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Rapid Diagnostic Tests May Miss New Swine Flu, CDC Warns

Negative test results do not rule out influenza virus infection

According to the Centers for Disease Control and Prevention (CDC), cases of influenza A (H3N2) variant (H3N2v) virus infection with the influenza A (H1N1)pdm09 M gene were detected in the U.S. during July 2011 — July 2012. In a CDC report issued on August 10, rapid influenza diagnostic tests (RIDTs) were evaluated for the detection of these viruses.

RIDTs are often used to diagnose influenza infection in clinical settings, and the recent outbreaks of H3N2v virus have highlighted the need to evaluate commercially available, widely used RIDTs for their ability to detect H3N2v viruses, the CDC explained.

The agency evaluated seven FDA-approved RIDTs with seven H3N2v viruses. Tests with BinaxNOW, Directigen, FluAlert, QuickVue, and Sofia were performed according to the procedures in the kit inserts for nasal washes or aspirates. Xpect tests were performed according to their procedure for nasal washes and swab specimens transported in liquid media. For the Veritor test, 100 mcL of diluted specimen was added directly to the reagent tube. Positive and negative controls contained in each RIDT were run before testing the viruses in the study to verify the performance of each assay lot, with the exception of FluAlert, which does not provide controls.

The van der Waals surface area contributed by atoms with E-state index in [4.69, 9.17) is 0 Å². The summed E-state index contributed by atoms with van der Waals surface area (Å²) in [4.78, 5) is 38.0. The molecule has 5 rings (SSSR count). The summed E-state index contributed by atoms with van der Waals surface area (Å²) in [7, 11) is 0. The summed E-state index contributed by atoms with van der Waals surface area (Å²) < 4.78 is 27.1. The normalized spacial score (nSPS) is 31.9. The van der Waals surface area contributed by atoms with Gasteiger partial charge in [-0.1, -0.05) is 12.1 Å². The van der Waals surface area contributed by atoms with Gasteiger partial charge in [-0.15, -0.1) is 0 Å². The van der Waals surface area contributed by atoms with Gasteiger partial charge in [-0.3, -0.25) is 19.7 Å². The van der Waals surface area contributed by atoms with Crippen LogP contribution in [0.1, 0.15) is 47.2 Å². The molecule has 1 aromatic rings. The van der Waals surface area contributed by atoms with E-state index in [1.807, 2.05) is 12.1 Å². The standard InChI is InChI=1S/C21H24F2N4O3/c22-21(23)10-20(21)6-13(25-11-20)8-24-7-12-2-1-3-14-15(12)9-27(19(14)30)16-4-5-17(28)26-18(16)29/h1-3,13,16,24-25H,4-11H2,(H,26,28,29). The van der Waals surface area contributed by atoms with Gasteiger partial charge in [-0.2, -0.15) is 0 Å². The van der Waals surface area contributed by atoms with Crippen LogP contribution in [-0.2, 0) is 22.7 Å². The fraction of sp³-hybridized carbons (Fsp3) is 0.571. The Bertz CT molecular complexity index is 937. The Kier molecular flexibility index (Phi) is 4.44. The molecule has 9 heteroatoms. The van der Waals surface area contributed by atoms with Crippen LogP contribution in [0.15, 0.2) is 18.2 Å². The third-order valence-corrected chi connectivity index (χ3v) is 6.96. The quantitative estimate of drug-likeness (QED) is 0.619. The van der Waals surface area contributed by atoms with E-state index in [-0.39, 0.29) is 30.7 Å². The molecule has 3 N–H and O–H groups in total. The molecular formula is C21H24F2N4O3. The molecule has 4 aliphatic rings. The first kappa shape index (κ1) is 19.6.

Only four of the seven RIDTs in this study (Directigen, Sofia, Veritor, and Xpect) detected all influenza A (H3N2)v viruses. BinaxNOW detected five of seven, and QuickVue detected three of seven. FluAlert detected only one of seven.

These findings underscore the fact that a negative RIDT result should not be considered as conclusive evidence of lack of infection with influenza A (H3N2)v, the agency cautioned. Results from RIDTs, both positive and negative, always should be interpreted in the broader context of the circulating influenza strains present in the area, the level of clinical suspicion, the severity of illness, and the risk for complications in a patient with suspected infection.

Clinicians can minimize the occurrence of false RIDT results by strictly following the manufacturer's instructions, by collecting specimens soon after the onset of influenza-like illness (ideally, within the first 72 hours), and by confirming the RIDT results by sending a specimen to a public health laboratory.

For more information, visit the CDC Web site.

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